Organic agriculture is a carefully designed system of food production which operates internationally to written standards. It aims to grow the best food possible by understanding and working with natural processes. Good health – of the soil, plants, animals and people – is the objective. So soil fertility is preserved and enhanced by the use of composts, green manures and crop rotations rather than by fossil-based soluble fertilisers which take large amounts of energy to produce and which can damage soil micro-organisms as well as polluting drinking water supplies.
Animal welfare is a key part of organics, so antibiotics are restricted, hormone growth promoters are banned and animals are kept in less crowded conditions. Genetically modified foods are not allowed anywhere in organic systems.
Organic agriculture is better for wildlife because it avoids the pollution of toxic insecticides and it produces less carbon dioxide, the main global warming gas.
Not surprisingly, many people find that food grown organically tastes better. It avoids the pesticide residues that are often present in non-organic food and on average, it contains higher levels of vitamin C and essential minerals such as calcium, magnesium, iron and chromium as well as cancer-fighting antioxidants.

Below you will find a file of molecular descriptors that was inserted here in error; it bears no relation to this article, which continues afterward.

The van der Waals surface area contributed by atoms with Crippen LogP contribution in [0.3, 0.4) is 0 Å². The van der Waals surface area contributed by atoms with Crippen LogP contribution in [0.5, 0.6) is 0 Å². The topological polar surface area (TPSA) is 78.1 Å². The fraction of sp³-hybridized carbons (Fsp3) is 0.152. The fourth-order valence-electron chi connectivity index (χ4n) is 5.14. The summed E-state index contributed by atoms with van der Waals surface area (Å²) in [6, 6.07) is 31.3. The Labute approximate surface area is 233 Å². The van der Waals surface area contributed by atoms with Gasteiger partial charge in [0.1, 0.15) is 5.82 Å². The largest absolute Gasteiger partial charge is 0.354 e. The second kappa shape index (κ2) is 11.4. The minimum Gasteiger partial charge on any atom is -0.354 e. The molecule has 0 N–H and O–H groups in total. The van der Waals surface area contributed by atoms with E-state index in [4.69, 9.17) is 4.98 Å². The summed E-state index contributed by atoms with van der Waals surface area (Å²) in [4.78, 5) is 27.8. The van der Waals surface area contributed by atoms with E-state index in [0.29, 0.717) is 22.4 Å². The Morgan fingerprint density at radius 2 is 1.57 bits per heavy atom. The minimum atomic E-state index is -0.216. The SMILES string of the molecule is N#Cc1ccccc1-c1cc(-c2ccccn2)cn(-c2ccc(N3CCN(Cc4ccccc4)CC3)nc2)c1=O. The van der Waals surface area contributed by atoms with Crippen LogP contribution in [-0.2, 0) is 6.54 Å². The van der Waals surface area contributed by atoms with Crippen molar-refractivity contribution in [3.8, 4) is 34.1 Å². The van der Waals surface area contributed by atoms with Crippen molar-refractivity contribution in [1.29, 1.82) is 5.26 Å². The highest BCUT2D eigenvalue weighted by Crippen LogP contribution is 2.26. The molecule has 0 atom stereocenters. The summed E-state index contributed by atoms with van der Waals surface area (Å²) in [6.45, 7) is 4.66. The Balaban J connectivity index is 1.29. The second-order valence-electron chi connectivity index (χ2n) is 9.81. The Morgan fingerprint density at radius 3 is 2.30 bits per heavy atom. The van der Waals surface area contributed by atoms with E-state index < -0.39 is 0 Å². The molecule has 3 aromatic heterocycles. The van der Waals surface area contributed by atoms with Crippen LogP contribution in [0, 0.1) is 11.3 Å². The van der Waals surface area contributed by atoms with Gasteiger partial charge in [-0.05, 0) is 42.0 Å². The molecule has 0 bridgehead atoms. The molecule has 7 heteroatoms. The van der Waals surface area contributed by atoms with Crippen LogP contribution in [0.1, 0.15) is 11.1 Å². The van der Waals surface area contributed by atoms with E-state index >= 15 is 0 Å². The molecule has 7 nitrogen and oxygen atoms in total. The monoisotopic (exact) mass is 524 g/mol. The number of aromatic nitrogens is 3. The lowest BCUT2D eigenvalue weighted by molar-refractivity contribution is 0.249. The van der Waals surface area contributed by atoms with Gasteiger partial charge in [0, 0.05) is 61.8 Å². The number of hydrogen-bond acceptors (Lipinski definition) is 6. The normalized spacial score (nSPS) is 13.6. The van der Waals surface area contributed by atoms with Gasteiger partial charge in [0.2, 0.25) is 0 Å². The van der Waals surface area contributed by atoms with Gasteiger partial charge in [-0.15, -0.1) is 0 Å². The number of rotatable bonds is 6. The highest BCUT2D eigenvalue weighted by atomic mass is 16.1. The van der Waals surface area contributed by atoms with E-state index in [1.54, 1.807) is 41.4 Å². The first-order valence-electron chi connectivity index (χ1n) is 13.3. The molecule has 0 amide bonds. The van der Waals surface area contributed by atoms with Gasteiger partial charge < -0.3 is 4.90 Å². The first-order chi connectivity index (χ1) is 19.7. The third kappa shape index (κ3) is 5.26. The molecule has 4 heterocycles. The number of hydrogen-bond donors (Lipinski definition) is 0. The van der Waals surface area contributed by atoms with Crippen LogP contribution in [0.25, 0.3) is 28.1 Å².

Conventional food processing uses hundreds of additives and ‘processing aids’, some of which are not even mentioned on product labels. But organic food allows only a handful of additives: the only ones used by The Village Bakery are baking powders in some cakes.
All in all, choosing organic food means opting for health – your own and that of all parts of the biosphere in which we live and on which we depend. If you care about where your food comes from and what it does for you, organic is the natural choice.